Libya

On March 19, the United States launched Operation Odyssey Dawn in Libya following the passage of UN Security Council Resolution 1973 authorizing the use of all necessary measures to protect civilians from assaults by forces loyal to Libyan Colonel Muammar Qaddafi. U.S. forces have helped establish a no-fly zone and naval arms embargo, and degraded Col. Qaddafi's air assets, surface-to-air defenses and command and control infrastructure. Additional airstrikes targeting Col. Qaddafi's armed forces in the days since March 19 effectively staved off the opposition's immediate defeat. U.S. and coalition forces are now operating under North Atlantic Treaty Organization (NATO) command.

The outcome of the Libyan war remains uncertain as evidenced by the pendulum swing of control in key towns between Tripoli in the west and Benghazi in the east. Neither Qaddafi’s forces nor armed opposition fighters have demonstrated an ability to achieve a decisive victory or consolidate territorial gains for any appreciable time period. Further, NATO's role in the war could evolve amidst indications that some coalition members, including the U.S., are considering arming opposition forces.

IN THIS SECTION

Warning in Libya: The Rise of an Imminent Threat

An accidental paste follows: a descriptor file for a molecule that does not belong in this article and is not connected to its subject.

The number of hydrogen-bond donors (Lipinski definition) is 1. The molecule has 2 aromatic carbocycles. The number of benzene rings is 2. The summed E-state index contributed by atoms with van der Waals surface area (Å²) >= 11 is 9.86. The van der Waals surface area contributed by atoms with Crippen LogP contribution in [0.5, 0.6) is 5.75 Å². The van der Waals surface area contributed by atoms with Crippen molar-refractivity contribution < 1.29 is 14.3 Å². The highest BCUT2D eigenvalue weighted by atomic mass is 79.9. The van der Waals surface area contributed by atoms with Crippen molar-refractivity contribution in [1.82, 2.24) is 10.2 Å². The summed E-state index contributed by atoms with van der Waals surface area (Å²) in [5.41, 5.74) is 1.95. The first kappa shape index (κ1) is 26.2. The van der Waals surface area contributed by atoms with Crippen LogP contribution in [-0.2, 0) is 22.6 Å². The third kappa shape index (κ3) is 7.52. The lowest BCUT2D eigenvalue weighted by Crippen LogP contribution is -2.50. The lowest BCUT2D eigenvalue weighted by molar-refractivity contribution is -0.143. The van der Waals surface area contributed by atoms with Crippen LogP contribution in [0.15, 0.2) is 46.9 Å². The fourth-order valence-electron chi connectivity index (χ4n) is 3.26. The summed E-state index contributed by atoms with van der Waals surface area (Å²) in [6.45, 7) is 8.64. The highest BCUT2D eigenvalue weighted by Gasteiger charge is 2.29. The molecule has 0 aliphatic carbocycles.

On September 11, 2012, armed Salafists attacked the U.S. Consulate in Benghazi, Libya, killing four U.S. personnel including U.S. Ambassador to Libya Christopher Stevens. An examination of the environment in the months leading up to the attack reveals the growing strength and tendency towards violence of numerous armed Salafist groups across Libya.

Sic Semper Tyrannis: The Death of Colonel Qaddafi and the Future of a Free Libya

By Reza Jan, Enterprise Blog, October 20, 2011

On October 20, Libyan Colonel Muammar Qaddafi was killed while reportedly fleeing Sirte. His death is the capstone of the Libyan revolution. While an auspicious moment for Libyans, there are many questions that remain over Libya's future.

Trying to Win Ugly, Again: NATO Brings Incrementalism to Libya

By Reza Jan, June 30, 2011

The Libya campaign has been bogged down and unnecessarily prolonged as a result of excessive political limitations on NATO's use of force. Had the alliance used decisive military action at the outset, the campaign might not be headed towards stalemate.

What To Do Next in Libya

The inherent contradictions between the Obama Administration's stated policy aim of removing Moammar Qaddafi from power and the restrictions on the military operations now underway in Libya may be reaching a decisive point.

Libya Conflict: Situation Update

By The Editors , May 27, 2011

On March 19, the United States launched Operation Odyssey Dawn in Libya. This joint AEI and ISW tracker will provide continuous updates on U.S. and coalition operations and on the latest developments in Libya with a focus on the activities of pro-Qaddafi and opposition forces.